I read an article about this on which someone had commented that as a lawyer, he was certain that God only granted this right to men. Apparently jurisprudence holds that: XYZ is mentioned in a law, but if ABC is not mentioned, therefore XYZ is allowed, but ABC is not since ABC was not included in that law. I know nothing of law so I don't quite know what to make of that.
There are many instances where non-Muslim men convert to be with Muslim women. I used to scoff at those couples because I doubted the man's devotion to God. I saw it as him converting for her and not God. Being in the same position myself I pray and wish he would convert. I am ashamed to say I resorted to tears and all sorts of pleas. He's adamant that he loves God in his way, in his religion. I respect that now, and I'm not trying to change that. I find it unfair that these men have to convert at all. God grants non-Muslim women the right to marry and practice their religion free of any pressure from the Muslim husbands. Does the man not have that right? Is it because he is the man? How many cases of domestic abuse happen daily where women are the aggressors against men? How many men have been raped by women? Who is standing up for their rights?
What's most disturbing is that according to the Quran, if this Catholic man were my slave, I could live with him for all my life and nothing would be considered "haram." That's IN the Quran 24:31. But if I wish to marry him and give him a status as my partner and the father of my children, somehow THAT is wrong.
I am at a loss at times to explain these discrepancies between what I see to be true morally versus religiously. Please help me.
A. Thanks for your observations. Let me at the very beginning point out that our perception of the Qur'an may differ from many of our coreligionists. We feel that historical, anthropological, and other approaches cannot be overlooked. Many a Muslim has pointed out that the Qur’an is a document situated in history, and among them are intellectuals such as Fazlur Rahman and Nasr Abu Zayd. ALL Abrahamic scriptures are subject to this "time-place" factor, therefore representing values and mores of the medieval and pre-medieval Middle East. They are NOT meant to be seen as immutable laws, but rather derivations that are to be examined in terms of cause. For this reason, jurists have the term "illa" or ratiocination, wherein a law is examined for the reason that brought it into being. So for example, the witness of two women has nothing to do with any innate intellectual weakness on the part of woman qua woman, but rather woman qua medieval Arab woman. The society the Qur'an is addressing was one wherein men and women had established roles: women being the homemakers and men being the breadwinners who engaged in trade, etc. It was therefore presumed that in such a situation, a man would typically have the capability to read and write, while a woman would not. Other researchers in other religions have approached the androcentrism of the Abrahamic texts too: among them, Professor Judith Plaskow in her book "Standing Again at Sinai."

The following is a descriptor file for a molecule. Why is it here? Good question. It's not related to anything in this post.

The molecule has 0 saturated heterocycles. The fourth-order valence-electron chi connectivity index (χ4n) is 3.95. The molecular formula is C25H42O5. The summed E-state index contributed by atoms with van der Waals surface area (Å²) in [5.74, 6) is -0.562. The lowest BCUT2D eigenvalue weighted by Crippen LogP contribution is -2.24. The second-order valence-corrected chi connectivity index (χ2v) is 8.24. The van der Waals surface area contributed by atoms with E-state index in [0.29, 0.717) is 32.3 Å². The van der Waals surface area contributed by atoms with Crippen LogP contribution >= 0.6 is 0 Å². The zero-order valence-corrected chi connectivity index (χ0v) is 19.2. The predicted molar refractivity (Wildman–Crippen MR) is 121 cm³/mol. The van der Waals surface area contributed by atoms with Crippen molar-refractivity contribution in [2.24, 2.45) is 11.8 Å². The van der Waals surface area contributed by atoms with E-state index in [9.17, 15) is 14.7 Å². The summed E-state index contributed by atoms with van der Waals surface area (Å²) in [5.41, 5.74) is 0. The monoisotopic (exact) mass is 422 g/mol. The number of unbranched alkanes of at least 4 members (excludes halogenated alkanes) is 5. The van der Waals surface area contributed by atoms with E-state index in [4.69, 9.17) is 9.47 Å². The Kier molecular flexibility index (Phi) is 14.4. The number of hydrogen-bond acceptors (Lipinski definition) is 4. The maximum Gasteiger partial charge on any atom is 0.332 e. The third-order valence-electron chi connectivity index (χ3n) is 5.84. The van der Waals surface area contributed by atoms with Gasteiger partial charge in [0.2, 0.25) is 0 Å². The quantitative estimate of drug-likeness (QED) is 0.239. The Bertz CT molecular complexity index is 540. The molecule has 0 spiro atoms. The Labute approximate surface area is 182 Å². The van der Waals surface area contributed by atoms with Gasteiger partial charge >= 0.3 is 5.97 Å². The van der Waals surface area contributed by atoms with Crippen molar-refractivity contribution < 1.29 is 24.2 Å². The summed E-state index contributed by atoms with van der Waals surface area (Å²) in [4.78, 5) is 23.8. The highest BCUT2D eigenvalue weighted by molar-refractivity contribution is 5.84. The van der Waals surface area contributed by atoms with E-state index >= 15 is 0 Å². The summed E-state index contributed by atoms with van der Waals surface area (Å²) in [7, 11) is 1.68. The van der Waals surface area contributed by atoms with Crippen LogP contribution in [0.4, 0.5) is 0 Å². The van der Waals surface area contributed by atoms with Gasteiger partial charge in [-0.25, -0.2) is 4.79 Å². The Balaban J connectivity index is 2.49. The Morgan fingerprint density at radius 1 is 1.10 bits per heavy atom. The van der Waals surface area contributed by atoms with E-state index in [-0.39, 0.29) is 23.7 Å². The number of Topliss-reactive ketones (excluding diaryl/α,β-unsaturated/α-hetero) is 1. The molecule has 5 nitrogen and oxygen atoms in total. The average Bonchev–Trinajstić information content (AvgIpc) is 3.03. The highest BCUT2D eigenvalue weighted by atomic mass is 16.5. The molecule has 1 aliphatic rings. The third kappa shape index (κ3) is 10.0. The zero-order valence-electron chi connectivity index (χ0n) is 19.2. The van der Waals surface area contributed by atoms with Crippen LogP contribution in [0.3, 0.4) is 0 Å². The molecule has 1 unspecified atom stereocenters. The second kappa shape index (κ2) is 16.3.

The Christianity that the Qur’an speaks about is one of tritheism, and you ought to make some effort to understand THAT Christianity rather than to assume that the Qur’an is addressing ALL forms of Christianity. How could that even be possible when researchers agree that there is no ONE Christianity? We have already addressed the issue of interfaith marriage at our website, and suggest that you read up on that rather than seek to do atomistic readings of the Qur'an. But where in the Qur’an do you find that Muslim women may not marry non-Muslim believers of God? The verses people use in this context speak of "mushrikeen" or polytheists. The Qur’an CANNOT be speaking of Christians since it has 2:62, and then allows marriage to Christian women. As we have noted elsewhere, the Qur’an does NOT have to tell you what is allowed, for then it would be an endless volume. However it can tell you what is forbidden, and so, to those who do NOT allow such marriages, the onus is on them to produce a clear verse of prohibition from the Qur'an.
Your reference to jurisprudence brings up a reason that I have never heard from a bona fide jurist, nor one that I find in Islamic jurisprudence or any approach to law. If the Qur’an does allow something, it is because the permissibility of such a thing has been questioned, or needs clarification. But for this, we take all things as permitted unless there is a clear prohibition in the text. Silence on a matter does not equate to prohibition.
You cited Q24:31 out of context; that is a reference to a SLAVE, not a spouse, and as we noted earlier, something that was specific to the Arabia of the Prophet's time. No person of ethics and spirituality nowadays has slaves. The way to read the Qur’an is via what Fazlur Rahman calls the double movement theory: try to understand history, see the rationale behind certain rules and regulations, then realize that the Qur’an is not a law book but a guide to living, and then act in accordance with good ethics as shown in Q2:177. We suggest that you take another look at the website and browse / search for some more insightful information on the issues that you raised as they are addressed in more detail, and we wish you all the best.
Posted June 13, 2015